Although at first glance this statement appears to be nothing more than an outline of events, nonetheless, it does hold the key to Henry's conversion from a mere player for Arsenal in 2007 to an ardent fan of Arsenal in 2012.
David Hytner of the Guardian notes:
When Henry left Arsenal for Barcelona in 2007, after eight glorious seasons in north London, the joke was that he needed an additional business-class seat for his ego. He had almost transcended the club with his personality and status, and his departure was considered by some as necessary for the younger players to blossom. Henry had become such a focal point that his team-mates would feel compelled to seek the pass to him even when it was not on.
The main point here is that Henry was the focal point of the Arsenal team in 2007, a role in which he reveled as should be expected.
Things would be different at Barcelona.
He never became the main man there as Guardiola opted to play him on the flank. That, coupled with Hytner's observation may be the reason he quickly realized his worth and value at Arsenal, as opposed to being just another star at Barcelona.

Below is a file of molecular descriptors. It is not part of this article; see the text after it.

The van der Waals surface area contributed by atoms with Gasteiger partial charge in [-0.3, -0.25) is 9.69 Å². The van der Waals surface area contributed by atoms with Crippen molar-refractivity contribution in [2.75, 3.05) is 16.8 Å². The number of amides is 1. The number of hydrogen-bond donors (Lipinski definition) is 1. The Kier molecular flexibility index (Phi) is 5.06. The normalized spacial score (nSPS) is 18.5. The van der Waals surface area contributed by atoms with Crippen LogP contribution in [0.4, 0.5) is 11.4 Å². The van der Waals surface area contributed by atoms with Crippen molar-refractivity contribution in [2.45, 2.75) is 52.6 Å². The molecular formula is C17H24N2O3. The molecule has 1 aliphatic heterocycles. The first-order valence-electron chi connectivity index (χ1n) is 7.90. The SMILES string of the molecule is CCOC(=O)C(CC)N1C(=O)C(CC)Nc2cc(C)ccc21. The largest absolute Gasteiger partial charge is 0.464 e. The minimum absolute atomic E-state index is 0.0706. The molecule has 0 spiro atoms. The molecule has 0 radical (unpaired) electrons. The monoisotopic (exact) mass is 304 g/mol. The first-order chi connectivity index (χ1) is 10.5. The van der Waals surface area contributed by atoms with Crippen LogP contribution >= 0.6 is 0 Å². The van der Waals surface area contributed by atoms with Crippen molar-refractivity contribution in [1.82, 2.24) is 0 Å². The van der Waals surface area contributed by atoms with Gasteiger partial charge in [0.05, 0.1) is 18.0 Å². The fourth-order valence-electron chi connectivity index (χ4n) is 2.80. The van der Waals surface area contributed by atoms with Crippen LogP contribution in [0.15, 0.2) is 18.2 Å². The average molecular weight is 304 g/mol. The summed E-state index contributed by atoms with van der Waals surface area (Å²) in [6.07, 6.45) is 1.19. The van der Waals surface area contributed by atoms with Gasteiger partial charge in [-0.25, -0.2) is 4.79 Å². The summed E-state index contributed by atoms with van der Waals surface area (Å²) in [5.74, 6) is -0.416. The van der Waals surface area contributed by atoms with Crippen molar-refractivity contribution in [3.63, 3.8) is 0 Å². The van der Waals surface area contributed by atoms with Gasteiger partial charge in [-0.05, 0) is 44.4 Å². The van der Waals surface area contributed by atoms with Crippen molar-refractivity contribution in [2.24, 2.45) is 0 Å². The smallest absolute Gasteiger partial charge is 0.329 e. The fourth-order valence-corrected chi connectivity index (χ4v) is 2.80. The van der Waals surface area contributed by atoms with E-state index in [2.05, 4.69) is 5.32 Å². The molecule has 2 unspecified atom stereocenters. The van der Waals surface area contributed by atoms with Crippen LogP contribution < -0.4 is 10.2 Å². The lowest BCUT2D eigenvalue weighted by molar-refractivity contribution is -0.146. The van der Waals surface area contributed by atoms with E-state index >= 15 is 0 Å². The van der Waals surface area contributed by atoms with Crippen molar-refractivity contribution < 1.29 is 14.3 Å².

Arsenal, of course, is the place he made his name, where he was worshiped and adored.
It wasn't like that at Barcelona.
When one hears Henry speak about Arsenal these days, one almost feels like he regrets having ever left the club.
Since he did leave Arsenal for greener pastures, as it were, how then can we say that his return is a sign of loyalty, since, after all, he's not playing for free?
Loyalty can be defined in Paul Scholes answering the need of his club, Manchester United, to come out of retirement to help out.
It can be defined in Kenny Daglish's support for his club and players, even to the point of blindness.
It could be defined in supporters, who never stop supporting the club no matter its fortunes, good or bad.
Loyalty, then, in the case of Henry could be seen in his willingness to forego a two-month vacation in order to help the club he loves in its hour of need.
It is virtue when he puts his legacy on the line and bravely takes to the field once again to contribute his gifts to the progress of the club his loves.
If this is not loyalty and virtue, I don't know what it is.
Read my analysis of the United-City FA encounter here.